Take a voyage back to the dawn of time
Audiences will be transported to the bottom of the ocean and the beginning of time when the Bunbury Regional Entertainment Centre is over-run with prehistoric marine reptiles at Erth’s Prehistoric Aquarium on August 24.
The show will see families embark on an underwater adventure and a handful of lucky audience members “swimming” with the creatures in the tank.
Show host and co-writer Catherine McNamara said the equally informative and entertaining aquarium show was a prequel to Erth’s successful Dinosaur Zoo and was suitable for kids big and small.
“Erth have been operating for over 25 years, so they can really educate kids and parents about the science behind all these fossils, dinosaurs and prehistoric creatures specific to the region,” McNamara said.
“I think it is really special we are learning about very local fossils and creatures – a lot of people often learn about the northern hemisphere creatures and we forget that we have such a rich history in Australia.”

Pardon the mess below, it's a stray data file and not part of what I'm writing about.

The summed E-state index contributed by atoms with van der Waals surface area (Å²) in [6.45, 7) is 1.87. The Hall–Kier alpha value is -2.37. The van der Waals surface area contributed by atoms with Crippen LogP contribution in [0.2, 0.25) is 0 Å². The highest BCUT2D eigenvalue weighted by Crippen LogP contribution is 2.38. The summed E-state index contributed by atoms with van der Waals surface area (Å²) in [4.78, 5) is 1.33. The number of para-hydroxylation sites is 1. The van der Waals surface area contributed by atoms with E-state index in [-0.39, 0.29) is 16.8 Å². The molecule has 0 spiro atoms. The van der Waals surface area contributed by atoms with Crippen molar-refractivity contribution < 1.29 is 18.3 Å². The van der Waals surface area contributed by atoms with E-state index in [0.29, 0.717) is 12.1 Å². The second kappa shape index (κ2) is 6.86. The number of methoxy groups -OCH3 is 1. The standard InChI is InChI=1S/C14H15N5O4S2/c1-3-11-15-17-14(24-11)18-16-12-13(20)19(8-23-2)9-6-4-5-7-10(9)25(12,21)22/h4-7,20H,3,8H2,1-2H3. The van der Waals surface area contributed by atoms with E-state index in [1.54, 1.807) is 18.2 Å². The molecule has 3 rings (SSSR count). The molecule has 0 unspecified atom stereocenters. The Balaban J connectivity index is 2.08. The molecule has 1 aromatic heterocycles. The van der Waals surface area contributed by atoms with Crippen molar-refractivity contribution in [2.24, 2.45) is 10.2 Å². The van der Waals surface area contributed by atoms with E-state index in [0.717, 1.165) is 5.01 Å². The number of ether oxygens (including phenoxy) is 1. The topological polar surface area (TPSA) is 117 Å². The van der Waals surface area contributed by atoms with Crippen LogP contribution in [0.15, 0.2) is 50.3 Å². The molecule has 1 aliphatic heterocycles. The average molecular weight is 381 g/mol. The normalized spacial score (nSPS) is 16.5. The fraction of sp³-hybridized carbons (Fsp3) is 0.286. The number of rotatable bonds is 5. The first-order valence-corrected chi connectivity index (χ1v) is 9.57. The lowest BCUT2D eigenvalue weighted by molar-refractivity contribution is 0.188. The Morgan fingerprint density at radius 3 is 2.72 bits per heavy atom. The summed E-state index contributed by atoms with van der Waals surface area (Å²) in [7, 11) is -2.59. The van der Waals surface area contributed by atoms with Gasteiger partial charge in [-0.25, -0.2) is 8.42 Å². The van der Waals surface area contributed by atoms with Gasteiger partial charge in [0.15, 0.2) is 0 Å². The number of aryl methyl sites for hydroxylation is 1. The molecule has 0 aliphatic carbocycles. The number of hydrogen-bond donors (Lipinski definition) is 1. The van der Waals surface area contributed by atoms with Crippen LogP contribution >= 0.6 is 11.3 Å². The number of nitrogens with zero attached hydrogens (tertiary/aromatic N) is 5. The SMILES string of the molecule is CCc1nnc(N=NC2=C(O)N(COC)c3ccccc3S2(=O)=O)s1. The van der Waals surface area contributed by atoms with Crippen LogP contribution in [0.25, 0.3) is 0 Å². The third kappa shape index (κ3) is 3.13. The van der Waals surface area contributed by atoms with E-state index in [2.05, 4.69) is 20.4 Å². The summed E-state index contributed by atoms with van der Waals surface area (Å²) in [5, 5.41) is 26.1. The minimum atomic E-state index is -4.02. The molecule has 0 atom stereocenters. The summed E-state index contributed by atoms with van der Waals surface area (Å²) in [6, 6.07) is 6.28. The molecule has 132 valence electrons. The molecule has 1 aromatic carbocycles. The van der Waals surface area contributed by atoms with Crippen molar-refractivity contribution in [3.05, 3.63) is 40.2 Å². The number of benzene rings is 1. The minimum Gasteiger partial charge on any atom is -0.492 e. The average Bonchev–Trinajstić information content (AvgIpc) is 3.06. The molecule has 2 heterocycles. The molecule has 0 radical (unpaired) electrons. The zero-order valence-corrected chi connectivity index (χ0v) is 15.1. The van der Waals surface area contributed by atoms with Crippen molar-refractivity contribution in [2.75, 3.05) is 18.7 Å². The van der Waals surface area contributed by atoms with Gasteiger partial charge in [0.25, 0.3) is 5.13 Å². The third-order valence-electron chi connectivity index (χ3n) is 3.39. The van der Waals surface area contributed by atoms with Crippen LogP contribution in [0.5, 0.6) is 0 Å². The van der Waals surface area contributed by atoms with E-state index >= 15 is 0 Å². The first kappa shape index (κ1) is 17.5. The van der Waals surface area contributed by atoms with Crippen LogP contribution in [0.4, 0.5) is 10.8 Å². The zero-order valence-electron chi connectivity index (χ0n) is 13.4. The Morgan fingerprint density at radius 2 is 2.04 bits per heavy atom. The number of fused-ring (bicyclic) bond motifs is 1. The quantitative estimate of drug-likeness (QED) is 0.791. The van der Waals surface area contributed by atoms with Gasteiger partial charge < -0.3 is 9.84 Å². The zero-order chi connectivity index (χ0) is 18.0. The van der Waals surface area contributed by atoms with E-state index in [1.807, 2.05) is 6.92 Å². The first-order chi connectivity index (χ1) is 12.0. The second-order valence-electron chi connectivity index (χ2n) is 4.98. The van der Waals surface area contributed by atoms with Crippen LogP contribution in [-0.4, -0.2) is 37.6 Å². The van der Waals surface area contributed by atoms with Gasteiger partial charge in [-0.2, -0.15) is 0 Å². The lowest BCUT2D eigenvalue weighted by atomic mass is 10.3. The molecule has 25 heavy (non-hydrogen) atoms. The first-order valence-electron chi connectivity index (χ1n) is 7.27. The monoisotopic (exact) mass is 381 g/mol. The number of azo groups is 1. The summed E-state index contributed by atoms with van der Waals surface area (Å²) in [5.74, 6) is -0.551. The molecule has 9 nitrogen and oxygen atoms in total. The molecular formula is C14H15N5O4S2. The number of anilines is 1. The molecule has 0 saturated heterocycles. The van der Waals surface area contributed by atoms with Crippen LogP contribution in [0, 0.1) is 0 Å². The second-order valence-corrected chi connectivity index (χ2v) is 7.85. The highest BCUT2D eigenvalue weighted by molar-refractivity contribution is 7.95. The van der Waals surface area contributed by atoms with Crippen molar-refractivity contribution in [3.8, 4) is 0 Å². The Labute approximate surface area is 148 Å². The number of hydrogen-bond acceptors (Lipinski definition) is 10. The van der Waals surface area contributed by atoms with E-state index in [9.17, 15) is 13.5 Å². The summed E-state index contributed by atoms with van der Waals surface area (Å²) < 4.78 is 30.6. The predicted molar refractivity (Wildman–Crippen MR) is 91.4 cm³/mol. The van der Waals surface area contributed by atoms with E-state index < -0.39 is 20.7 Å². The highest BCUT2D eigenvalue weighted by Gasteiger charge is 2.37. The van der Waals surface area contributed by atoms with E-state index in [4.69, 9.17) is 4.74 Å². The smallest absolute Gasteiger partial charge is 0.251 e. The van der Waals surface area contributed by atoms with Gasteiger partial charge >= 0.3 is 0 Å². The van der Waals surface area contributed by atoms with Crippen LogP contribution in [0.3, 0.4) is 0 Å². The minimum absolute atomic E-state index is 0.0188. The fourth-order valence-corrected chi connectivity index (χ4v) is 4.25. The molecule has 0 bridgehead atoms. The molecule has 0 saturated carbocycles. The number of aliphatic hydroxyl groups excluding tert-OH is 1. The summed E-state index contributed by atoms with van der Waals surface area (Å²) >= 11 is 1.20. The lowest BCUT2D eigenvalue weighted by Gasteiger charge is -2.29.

McNamara was asked to perform for the show when she was an independent actress working in Sydney, as they were looking for a strong female lead to play the marine biologist in the show.
“Erth invited me into the workshop, which is a wonderland of these amazing puppets, which gave me a great idea of what the company was about,” she said.
“I do have a love for science but I am definitely not a marine biologist, so it has been a process of learning a lot about the history of these creatures and the ocean.”
McNamara says the company is “passionate about teaching children the science of palaeontology” in an engaging way, while throwing in a splash of humour for the parents in the crowd.
The show features an array of puppets, from smaller creatures handled by two puppet masters, to big inflatables on cranes.
As well as a career in performing arts, McNamara is also a disability support worker with a long-term ambition to create theatre for people with diverse abilities, and was glad Erth paid special attention to making the show accessible to all.
“We love to do tactile tours for people who are vision impaired and quite often organise an Auslan interpreter,” she said.
“We want everyone to feel very welcome and relaxed in our shows because the spectacle of the show crosses a lot of barriers.
“It’s a very sensory show – we try and bring the puppets into the audience, it really transports them to another place.”
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